Giovanni Maria Lancisi

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Giovanni Maria Lancisi
Giovanni Maria Lancisi.jpg
Giovanni Maria Lancisi
Born (1654-10-26)26 October 1654
Died 20 January 1720(1720-01-20) (aged 65)
Nationality Italy
Fields medicine
Alma mater University of Rome
Known for malaria
cardiovascular diseases

Giovanni Maria Lancisi (26 October 1654 – 20 January 1720) was an Italian physician, epidemiologist and anatomist who made a correlation between the presence of mosquitoes and the prevalence of malaria. He was also known for his studies about cardiovascular diseases, and is remembered in the eponymous Lancisi's sign.


Giovanni Maria Lancisi (Latin name: Johannes Maria Lancisius) was educated at the Collegio Romano and the University of Rome, where he qualified in medicine aged 18. He was physician to Popes Innocent XI, Clement XI and Innocent XII. He was given the lost anatomical plates of Bartolomeo Eustachius by Pope Clement XI; these were made in 1562 and had been forgotten in the Vatican Library. Lancisi edited and published them in 1714 as the Tabulae anatomicae.[1] He studied epidemiology, describing malaria and influenza epidemics. He published De Noxiis Paludum Effluviis (On the Noxious Effluvia of Marshes) in 1717, in which he recognized that mosquito-infested swamps are the breeding ground for malaria and recommended drainage of these areas to prevent it. He also published extensively on cardiology, describing vegetations on heart valves, cardiac syphilis, aneurysms and the classification of heart disease. His landmark De Motu Cordis et Aneurysmatibus was published posthumously in 1728.[2]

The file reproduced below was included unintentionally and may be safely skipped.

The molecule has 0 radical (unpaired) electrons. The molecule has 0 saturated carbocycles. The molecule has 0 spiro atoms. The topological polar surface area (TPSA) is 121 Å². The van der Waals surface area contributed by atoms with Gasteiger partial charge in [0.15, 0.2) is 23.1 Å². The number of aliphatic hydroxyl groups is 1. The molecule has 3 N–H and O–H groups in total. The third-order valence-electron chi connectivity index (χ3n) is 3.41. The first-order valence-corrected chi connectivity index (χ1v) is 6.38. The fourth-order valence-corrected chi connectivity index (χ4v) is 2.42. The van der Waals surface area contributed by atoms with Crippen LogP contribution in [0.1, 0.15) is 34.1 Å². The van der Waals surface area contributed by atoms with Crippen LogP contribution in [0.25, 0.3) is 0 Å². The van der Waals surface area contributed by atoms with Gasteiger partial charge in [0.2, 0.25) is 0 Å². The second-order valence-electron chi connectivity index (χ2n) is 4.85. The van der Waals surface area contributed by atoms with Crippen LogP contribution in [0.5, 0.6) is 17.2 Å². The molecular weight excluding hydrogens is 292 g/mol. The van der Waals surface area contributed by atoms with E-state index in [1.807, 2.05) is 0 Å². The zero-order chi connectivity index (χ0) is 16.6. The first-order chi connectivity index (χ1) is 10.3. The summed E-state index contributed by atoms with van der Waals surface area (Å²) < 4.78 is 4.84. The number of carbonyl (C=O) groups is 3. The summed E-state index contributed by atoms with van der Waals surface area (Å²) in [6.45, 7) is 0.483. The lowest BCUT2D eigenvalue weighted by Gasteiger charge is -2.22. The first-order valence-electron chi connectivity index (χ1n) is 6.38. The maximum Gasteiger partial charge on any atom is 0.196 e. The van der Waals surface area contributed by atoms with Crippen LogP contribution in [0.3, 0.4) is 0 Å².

Early in the 18th century, Lancisi had protested the medieval approaches to containing rinderpest in cattle by famously stating that "it is better to kill all sick and suspect animals, instead of allowing the disease to spread in order to have enough time and the honour to discover a specific treatment that is often searched for without any success" (Mantovani and Zanetti, 1993). It was no wonder then, that it was the same Giovanni Maria Lancisi who made the first breakthrough in the control of rinderpest (Lancisi, 1715), a procedure that was later adopted by Thomas Bates (Bates, 1718).


  1. ^ Firkin, Barry G.; Whitworth, Judith A. (1996). Dictionary of Medical Eponyms (2nd ed.). Parthenon. p. 225. ISBN 1-85070-477-5. 
  2. ^ Giovanni Maria Lancisi at


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